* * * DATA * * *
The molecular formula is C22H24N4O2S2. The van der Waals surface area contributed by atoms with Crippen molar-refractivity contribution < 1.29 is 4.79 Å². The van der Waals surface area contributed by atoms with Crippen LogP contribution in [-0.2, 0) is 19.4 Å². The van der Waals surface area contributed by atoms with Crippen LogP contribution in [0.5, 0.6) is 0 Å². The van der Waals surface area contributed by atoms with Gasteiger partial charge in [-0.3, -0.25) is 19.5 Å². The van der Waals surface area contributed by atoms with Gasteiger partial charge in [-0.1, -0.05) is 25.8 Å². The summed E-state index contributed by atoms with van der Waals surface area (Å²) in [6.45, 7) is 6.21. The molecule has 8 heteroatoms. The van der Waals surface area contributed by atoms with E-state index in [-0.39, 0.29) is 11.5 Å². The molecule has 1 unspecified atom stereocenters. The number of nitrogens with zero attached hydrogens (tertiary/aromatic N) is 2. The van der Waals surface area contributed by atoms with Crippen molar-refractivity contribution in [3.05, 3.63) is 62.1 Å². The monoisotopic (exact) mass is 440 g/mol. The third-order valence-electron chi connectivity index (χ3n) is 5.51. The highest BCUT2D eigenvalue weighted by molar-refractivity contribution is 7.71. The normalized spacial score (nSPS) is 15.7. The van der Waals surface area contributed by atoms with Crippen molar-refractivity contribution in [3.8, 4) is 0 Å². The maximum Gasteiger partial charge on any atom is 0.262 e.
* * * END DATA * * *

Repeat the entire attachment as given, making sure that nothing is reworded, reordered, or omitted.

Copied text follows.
The molecular formula is C22H24N4O2S2. The van der Waals surface area contributed by atoms with Crippen molar-refractivity contribution < 1.29 is 4.79 Å². The van der Waals surface area contributed by atoms with Crippen LogP contribution in [-0.2, 0) is 19.4 Å². The van der Waals surface area contributed by atoms with Crippen LogP contribution in [0.5, 0.6) is 0 Å². The van der Waals surface area contributed by atoms with Gasteiger partial charge in [-0.3, -0.25) is 19.5 Å². The van der Waals surface area contributed by atoms with Gasteiger partial charge in [-0.1, -0.05) is 25.8 Å². The summed E-state index contributed by atoms with van der Waals surface area (Å²) in [6.45, 7) is 6.21. The molecule has 8 heteroatoms. The van der Waals surface area contributed by atoms with E-state index in [-0.39, 0.29) is 11.5 Å². The molecule has 1 unspecified atom stereocenters. The number of nitrogens with zero attached hydrogens (tertiary/aromatic N) is 2. The van der Waals surface area contributed by atoms with Crippen molar-refractivity contribution in [3.05, 3.63) is 62.1 Å². The monoisotopic (exact) mass is 440 g/mol. The third-order valence-electron chi connectivity index (χ3n) is 5.51. The highest BCUT2D eigenvalue weighted by molar-refractivity contribution is 7.71. The normalized spacial score (nSPS) is 15.7. The van der Waals surface area contributed by atoms with Crippen molar-refractivity contribution in [3.8, 4) is 0 Å². The maximum Gasteiger partial charge on any atom is 0.262 e.